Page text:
Utah Passes Idiotic Porn Censorship Law That Does Nothing

Utah Gov. Spencer Cox signed legislation on Tuesday that would require all phones and tablets sold in the state to automatically block pornography.  

The law, H.B. 72, will require device manufacturers to add adult content filters on all smartphones and tablets sold in Utah. If manufacturers don’t comply, they’d be held legally liable if a minor accesses “harmful content,” with a maximum fine of $10 per individual violation. “Harmful to minors” is defined as “any description or representation, in whatsoever form, of nudity, sexual conduct, sexual excitement, or sadomasochistic abuse” when it “appeals to the prurient interest in sex of minor,” appeals to “prurient interest” in sex with minors, or has no “serious value” to minors.

The law, however, doesn’t have teeth. It doesn’t go into effect immediately upon signing; the terms of the measure require that five other states also enact similar laws by 2031, at which point it will go into effect. 

According to the Associated Press, Cox said the measure would send an “important message” about preventing children from accessing explicit content online. Utah’s legislators—most of whom are members of the Church of Latter-Day Saints—are historically anti-porn. In 2016, then-governor Gary Herbert declared porn a “public health crisis.” 

“This is another example of the Legislature dodging the constitutional impacts of the legislation they pass,” ACLU attorney Jason Groth told the AP.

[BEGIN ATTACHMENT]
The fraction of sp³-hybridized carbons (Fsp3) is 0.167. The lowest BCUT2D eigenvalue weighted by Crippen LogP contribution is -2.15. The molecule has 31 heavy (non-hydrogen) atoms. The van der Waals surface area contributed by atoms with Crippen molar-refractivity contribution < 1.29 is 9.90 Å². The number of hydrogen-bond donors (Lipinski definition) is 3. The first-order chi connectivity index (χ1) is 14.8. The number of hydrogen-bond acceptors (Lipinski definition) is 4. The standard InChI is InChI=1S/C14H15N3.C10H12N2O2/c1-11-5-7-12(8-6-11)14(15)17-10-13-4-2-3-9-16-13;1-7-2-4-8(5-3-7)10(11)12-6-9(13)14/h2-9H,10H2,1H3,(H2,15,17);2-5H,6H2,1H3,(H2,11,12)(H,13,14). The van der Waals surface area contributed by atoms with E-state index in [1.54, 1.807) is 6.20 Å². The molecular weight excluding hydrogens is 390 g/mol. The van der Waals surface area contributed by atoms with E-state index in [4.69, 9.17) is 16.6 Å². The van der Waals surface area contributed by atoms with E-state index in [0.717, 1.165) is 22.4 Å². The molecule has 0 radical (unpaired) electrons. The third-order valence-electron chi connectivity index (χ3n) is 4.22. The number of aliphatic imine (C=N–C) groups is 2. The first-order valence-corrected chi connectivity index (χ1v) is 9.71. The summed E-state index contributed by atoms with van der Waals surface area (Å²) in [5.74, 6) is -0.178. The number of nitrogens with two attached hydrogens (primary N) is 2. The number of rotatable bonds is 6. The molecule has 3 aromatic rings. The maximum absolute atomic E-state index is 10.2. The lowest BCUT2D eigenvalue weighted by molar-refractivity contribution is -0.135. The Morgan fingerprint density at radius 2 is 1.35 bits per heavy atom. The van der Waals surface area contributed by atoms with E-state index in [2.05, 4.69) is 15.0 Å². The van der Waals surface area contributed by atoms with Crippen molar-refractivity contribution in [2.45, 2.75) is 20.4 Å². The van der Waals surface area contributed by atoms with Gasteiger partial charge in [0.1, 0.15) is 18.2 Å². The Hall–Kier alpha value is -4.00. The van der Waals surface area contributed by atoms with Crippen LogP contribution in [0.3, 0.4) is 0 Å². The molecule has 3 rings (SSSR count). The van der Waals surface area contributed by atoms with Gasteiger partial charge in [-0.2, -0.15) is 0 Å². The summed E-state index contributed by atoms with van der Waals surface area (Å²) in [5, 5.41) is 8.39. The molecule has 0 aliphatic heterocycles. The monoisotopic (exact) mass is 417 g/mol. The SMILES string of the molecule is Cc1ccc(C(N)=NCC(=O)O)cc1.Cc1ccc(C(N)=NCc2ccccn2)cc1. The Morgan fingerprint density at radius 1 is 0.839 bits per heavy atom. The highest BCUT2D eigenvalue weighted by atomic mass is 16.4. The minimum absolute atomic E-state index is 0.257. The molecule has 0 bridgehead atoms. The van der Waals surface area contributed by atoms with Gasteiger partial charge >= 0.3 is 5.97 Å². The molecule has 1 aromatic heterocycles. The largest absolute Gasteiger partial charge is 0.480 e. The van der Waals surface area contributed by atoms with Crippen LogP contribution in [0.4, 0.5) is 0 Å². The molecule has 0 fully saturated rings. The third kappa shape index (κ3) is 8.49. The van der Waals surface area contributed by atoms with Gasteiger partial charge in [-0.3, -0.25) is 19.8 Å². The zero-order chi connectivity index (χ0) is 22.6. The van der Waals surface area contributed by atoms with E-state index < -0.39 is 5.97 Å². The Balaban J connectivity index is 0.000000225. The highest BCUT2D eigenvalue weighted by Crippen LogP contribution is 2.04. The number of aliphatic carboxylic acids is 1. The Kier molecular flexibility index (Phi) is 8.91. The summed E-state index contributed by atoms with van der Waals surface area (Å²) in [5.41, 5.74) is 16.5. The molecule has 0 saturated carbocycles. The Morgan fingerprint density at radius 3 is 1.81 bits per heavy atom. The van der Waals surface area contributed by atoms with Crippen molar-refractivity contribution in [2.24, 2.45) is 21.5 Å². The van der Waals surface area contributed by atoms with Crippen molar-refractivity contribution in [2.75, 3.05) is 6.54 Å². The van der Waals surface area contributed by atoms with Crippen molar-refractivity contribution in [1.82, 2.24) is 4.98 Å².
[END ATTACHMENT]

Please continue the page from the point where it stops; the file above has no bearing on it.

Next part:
First Amendment attorney Larry Walters told adult industry publication AVN that bills like the one signed by Cox are a matter of pandering to constituents. “The anti-porn lobby has been pushing these adult content filtering bills for years, and has finally pushed one through,” Walters said. “If signed into law, the bill would certainly be challenged on First Amendment grounds.” 

Age verification laws pushed by Congress or state legislature are usually struck down, Walters said. “Lawmakers may simply conclude that it is easier to let the courts strike down the laws than to do their jobs by honoring constitutional constraints.”

In February, during hearings for the bill, the ACLU of Utah tweeted that it “infringes upon the general public’s First Amendment rights to freely access the internet.” 

Last week, adult performer Cherie DeVille wrote an open letter to Cox: “If Utah strips porn from cellphones, kids can still log onto Grand Theft Auto and role-play as a violent murderer who shoots sex workers,” DeVille wrote. “It’s hard to believe your fellow Republicans are fighting to protect kids’ eyes when they’re OK with children consuming violent games, movies, and television shows. Stop using ‘protect the children’ when your real goal is to stop adults from watching porn.” 

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